What was it? A serial twist on a Bodysnatchers alien invasion premise, the show began with a hurricane that had unusual consequences for the inhabitants of the small town of Homestead, Florida. Those who spent the storm outside returned from it changed - and not in a metaphorical I’ve’-been-through-a-storm sort of a way. While essentially another Body Snatchers/Puppet Masters clone, the show was compelling and made supremely watchable largely due to the presence of William Fichtner as villain/anti-hero/alien/enigma, Sheriff Underlay who stole the show and trod an ambiguous line throughout the story: part of the problem, or its solution?
What happened? The show opened in the immediate aftermath of Hurricane Katrina, making its big opening set-piece less a selling point and more a liability. But its cancellation was the usual story of falling ratings: the opening audience of 17 million fell to half that over the season’s run, with viewers apparently turned off by the arc storyline in the early episodes and the show’s scheduling all over the place. Rumours that another network might pick up the show after ABC cancelled it sadly came to nothing.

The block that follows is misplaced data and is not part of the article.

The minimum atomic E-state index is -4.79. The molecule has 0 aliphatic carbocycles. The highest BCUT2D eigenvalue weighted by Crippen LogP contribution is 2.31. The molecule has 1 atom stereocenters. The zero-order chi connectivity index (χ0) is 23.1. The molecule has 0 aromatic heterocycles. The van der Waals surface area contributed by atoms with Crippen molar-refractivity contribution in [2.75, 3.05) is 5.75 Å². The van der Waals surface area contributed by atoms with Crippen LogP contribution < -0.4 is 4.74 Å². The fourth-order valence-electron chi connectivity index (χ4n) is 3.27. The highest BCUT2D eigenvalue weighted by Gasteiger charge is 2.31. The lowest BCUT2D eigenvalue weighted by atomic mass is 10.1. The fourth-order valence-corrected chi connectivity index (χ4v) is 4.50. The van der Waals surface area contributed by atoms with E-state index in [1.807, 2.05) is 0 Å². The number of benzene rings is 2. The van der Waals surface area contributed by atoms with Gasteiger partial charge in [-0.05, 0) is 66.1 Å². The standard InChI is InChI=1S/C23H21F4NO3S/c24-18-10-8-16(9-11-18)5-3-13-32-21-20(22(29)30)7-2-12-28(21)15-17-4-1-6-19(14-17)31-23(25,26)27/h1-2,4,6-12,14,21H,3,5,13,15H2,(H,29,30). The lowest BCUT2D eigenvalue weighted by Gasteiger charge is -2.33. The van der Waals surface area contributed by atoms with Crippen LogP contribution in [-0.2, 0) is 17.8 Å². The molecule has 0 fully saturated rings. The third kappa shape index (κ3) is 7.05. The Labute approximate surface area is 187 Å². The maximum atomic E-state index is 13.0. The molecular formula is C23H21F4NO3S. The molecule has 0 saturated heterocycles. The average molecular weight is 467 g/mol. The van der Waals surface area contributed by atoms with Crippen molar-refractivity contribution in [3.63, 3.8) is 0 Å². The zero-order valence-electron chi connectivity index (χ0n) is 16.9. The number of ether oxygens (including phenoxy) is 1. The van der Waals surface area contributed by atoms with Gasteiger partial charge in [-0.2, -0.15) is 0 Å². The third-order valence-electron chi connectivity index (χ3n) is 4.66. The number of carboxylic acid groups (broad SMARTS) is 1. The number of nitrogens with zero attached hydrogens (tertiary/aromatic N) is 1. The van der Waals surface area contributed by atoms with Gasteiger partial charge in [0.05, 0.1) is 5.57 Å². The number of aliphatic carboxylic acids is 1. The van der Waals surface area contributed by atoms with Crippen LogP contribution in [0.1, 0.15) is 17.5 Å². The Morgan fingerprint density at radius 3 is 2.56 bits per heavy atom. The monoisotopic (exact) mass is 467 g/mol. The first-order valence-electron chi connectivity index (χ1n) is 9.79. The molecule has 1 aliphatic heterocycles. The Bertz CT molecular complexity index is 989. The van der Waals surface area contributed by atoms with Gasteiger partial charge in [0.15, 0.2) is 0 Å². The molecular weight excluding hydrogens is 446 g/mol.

Starring: Jason Bateman, Will Arnett, Jeffrey Tambor, Portia de Rossi, Michael Cera
What was it? The story of a wealthy family brought to its knees by its patriarch’s criminal malfeasance, this is one of the smartest, most surreal, most beautifully written comedies ever produced. Complex and absurd plots build to some of the most elaborately constructed gags you’ll ever see, while the cast are a comic ensemble for the ages. Once you’ve seen it, you’ll understand why all those who have are still agitating for a movie.